# Wave Equation

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Related to D'Alembert's equation: D'Alembert's Solution, D'Alembert's formula

## Wave equation

The name given to certain partial differential equations in classical and quantum physics which relate the spatial and time dependence of physical functions. In this article the classical and quantum wave equations are discussed separately, with the classical equations first for historical reasons.

In classical physics the name wave equation is given to the linear, homogeneous partial differential equations which have the form of Eq. (1).

**r**represents the space coordinates

*x*,

*y*,

*z*;

*t*is the time; and ∇

^{2}is Laplace's operator defined by

*f*(

**r**,

*t*) is a physical observable; that is, it can be measured and consequently must be a real function.

The simplest example of a wave equation in classical physics is that governing the transverse motion of a string under tension and constrained to move in a plane.

A second type of classical physical situation in which the wave equation (1) supplies a mathematical description of the physical reality is the propagation of pressure waves in a fluid medium. Such waves are called acoustical waves, the propagation of sound being an example. A third example of a classical physical situation in which Eq. (1) gives a description of the phenomena is afforded by electromagnetic waves. In a region of space in which the charge and current densities are zero, Maxwell's equations for the photon lead to the wave equations (3).

**E**is the electric field strength and

**B**is the magnetic flux density; they are both vectors in ordinary space. The parameter

*c*is the speed of light in vacuum.

*See*Electromagnetic radiation, Maxwell's equations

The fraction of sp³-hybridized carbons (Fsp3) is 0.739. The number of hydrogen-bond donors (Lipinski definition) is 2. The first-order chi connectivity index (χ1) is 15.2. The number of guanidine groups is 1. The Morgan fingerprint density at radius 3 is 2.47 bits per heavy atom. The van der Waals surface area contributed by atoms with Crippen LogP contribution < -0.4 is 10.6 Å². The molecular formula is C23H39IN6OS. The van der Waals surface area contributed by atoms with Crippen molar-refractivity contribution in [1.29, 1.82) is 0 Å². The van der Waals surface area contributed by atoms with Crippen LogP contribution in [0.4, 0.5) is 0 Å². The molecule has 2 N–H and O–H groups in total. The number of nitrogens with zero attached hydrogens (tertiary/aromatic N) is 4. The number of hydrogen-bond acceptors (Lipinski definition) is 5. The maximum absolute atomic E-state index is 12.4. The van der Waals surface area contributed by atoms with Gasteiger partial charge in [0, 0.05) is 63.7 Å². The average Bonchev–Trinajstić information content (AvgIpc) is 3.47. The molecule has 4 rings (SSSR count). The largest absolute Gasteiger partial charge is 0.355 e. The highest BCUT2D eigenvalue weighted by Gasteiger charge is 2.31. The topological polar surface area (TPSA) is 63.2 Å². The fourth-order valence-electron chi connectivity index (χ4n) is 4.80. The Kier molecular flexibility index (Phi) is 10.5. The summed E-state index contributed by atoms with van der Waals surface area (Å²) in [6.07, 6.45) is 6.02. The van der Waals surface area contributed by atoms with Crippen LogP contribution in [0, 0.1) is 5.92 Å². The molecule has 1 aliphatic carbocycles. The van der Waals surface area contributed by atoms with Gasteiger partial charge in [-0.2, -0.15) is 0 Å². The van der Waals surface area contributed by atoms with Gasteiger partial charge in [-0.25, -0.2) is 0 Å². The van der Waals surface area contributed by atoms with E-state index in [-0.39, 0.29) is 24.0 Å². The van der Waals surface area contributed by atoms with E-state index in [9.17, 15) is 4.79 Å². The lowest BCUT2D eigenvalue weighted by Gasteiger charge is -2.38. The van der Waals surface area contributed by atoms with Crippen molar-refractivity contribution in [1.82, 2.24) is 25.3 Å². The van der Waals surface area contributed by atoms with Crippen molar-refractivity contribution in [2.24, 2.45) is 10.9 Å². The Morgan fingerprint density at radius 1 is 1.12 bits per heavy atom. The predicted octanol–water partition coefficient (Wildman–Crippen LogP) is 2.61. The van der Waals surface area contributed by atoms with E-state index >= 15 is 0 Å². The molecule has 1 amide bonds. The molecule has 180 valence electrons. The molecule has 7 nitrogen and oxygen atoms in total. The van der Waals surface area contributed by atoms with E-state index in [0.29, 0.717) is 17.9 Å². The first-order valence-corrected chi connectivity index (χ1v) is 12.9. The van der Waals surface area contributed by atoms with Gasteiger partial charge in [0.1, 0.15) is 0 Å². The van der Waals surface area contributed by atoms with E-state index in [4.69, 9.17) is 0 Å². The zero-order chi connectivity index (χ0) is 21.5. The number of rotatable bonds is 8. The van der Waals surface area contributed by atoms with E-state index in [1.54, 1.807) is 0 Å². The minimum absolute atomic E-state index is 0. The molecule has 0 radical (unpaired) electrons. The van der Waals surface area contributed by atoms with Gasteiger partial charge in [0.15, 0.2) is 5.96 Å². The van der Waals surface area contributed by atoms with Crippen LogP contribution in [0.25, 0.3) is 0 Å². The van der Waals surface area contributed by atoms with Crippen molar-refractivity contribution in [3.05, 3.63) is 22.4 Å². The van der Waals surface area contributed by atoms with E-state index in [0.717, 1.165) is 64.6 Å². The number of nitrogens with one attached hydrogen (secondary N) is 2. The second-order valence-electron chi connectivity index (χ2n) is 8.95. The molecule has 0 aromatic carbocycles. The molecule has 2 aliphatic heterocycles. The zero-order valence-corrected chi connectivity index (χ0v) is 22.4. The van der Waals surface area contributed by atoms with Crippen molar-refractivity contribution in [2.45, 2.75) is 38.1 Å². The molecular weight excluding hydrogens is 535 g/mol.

The nonrelativistic Schrödinger equation is an example of a quantum wave equation. Relativistic quantum-mechanical wave equations include the Schrödinger-Klein-Gordon equation and the Dirac equation. *See* Quantum mechanics, Relativistic quantum theory

## Wave Equation

a partial differential equation that describes the process of propagation of a disturbance in a medium. In the case of small disturbances and a homogeneous, isotropic medium, the wave equation has the form

where *x, y*, and *z* are spatial variables; *t* is time; *u = u(x, y, z)* is the function to be determined, which characterizes the disturbance at point *(x, y, z)* and time *t*; and *a* is the velocity of propagation of the disturbance. The wave equation is one of the fundamental equations of mathematical physics and is applied extensively. If *u* is a function of only two (one) spatial variables, then the wave equation is simplified and is called a two-dimensional (one-dimensional) equation. It permits a solution in the form of a“diverging spherical wave”:

*u = f(t – r/a)/r*

where *f* is an arbitrary function and . The so-called elementary solution (elementary wave) is of particular interest:

*u* = δ(*t* - r/*a*)/*r*

(where δ is the delta function); it gives the process of propagation for a disturbance produced by an instantaneous point source acting at the origin (when *t* = 0). Figuratively speaking, an elementary wave is an“infinite surge” on a circumference *r = at* that is moving away from the origin at a velocity *a* with gradually diminishing intensity. By superimposing elementary waves it is possible to describe the process of propagation of an arbitrary disturbance.

Small vibrations of a string are described by a one-dimensional wave equation:

In 1747, J. d’Alembert proposed a method of solving this wave equation in terms of superimposed forward and back waves: *u = f(x - at) + g(x* + *at);* and in 1748, L. Euler established that the functions *f* and *g* are determined by as-signing so-called initial conditions.

### REFERENCE

Tikhonov, A. N., and A. A. Samarskii.*Uravneniia matematicheskoi fiziki*, 3rd ed. Moscow, 1966.

P. I. LIZORKIN